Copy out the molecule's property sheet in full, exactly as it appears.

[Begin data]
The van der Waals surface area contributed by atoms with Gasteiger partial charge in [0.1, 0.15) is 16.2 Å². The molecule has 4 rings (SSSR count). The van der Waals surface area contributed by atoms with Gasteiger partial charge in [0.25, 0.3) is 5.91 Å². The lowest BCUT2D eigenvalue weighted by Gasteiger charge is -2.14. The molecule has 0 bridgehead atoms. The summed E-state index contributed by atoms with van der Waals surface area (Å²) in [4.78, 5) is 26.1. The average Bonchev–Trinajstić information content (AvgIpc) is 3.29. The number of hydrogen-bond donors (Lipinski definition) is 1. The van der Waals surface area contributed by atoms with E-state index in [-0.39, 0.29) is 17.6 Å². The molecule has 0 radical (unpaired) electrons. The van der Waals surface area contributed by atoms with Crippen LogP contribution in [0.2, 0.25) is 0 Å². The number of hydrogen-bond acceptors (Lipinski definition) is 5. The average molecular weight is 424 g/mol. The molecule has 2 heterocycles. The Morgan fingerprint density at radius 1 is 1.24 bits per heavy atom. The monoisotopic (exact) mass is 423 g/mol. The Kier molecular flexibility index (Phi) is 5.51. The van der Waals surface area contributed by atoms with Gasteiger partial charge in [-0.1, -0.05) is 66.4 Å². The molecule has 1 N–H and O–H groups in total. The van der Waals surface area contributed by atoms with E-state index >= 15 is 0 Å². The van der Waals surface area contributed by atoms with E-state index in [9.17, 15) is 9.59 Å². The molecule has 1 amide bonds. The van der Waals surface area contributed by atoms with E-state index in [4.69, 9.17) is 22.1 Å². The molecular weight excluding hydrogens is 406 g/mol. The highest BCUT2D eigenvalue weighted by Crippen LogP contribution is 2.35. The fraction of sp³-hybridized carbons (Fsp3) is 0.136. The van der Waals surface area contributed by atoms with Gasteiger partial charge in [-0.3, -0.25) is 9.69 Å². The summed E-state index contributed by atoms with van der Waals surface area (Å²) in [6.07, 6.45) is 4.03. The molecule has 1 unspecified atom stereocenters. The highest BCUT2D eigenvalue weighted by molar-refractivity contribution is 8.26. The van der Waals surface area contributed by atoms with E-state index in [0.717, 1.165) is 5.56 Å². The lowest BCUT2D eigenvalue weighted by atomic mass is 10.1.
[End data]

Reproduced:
The van der Waals surface area contributed by atoms with Gasteiger partial charge in [0.1, 0.15) is 16.2 Å². The molecule has 4 rings (SSSR count). The van der Waals surface area contributed by atoms with Gasteiger partial charge in [0.25, 0.3) is 5.91 Å². The lowest BCUT2D eigenvalue weighted by Gasteiger charge is -2.14. The molecule has 0 bridgehead atoms. The summed E-state index contributed by atoms with van der Waals surface area (Å²) in [4.78, 5) is 26.1. The average Bonchev–Trinajstić information content (AvgIpc) is 3.29. The number of hydrogen-bond donors (Lipinski definition) is 1. The van der Waals surface area contributed by atoms with E-state index in [-0.39, 0.29) is 17.6 Å². The molecule has 0 radical (unpaired) electrons. The van der Waals surface area contributed by atoms with Crippen LogP contribution in [0.2, 0.25) is 0 Å². The number of hydrogen-bond acceptors (Lipinski definition) is 5. The average molecular weight is 424 g/mol. The molecule has 2 heterocycles. The Morgan fingerprint density at radius 1 is 1.24 bits per heavy atom. The monoisotopic (exact) mass is 423 g/mol. The Kier molecular flexibility index (Phi) is 5.51. The van der Waals surface area contributed by atoms with Gasteiger partial charge in [-0.1, -0.05) is 66.4 Å². The molecule has 1 N–H and O–H groups in total. The van der Waals surface area contributed by atoms with E-state index >= 15 is 0 Å². The van der Waals surface area contributed by atoms with E-state index in [9.17, 15) is 9.59 Å². The molecule has 1 amide bonds. The van der Waals surface area contributed by atoms with E-state index in [4.69, 9.17) is 22.1 Å². The molecular weight excluding hydrogens is 406 g/mol. The highest BCUT2D eigenvalue weighted by Crippen LogP contribution is 2.35. The fraction of sp³-hybridized carbons (Fsp3) is 0.136. The van der Waals surface area contributed by atoms with Gasteiger partial charge in [-0.3, -0.25) is 9.69 Å². The summed E-state index contributed by atoms with van der Waals surface area (Å²) in [6.07, 6.45) is 4.03. The molecule has 1 unspecified atom stereocenters. The highest BCUT2D eigenvalue weighted by molar-refractivity contribution is 8.26. The van der Waals surface area contributed by atoms with E-state index in [0.717, 1.165) is 5.56 Å². The lowest BCUT2D eigenvalue weighted by atomic mass is 10.1.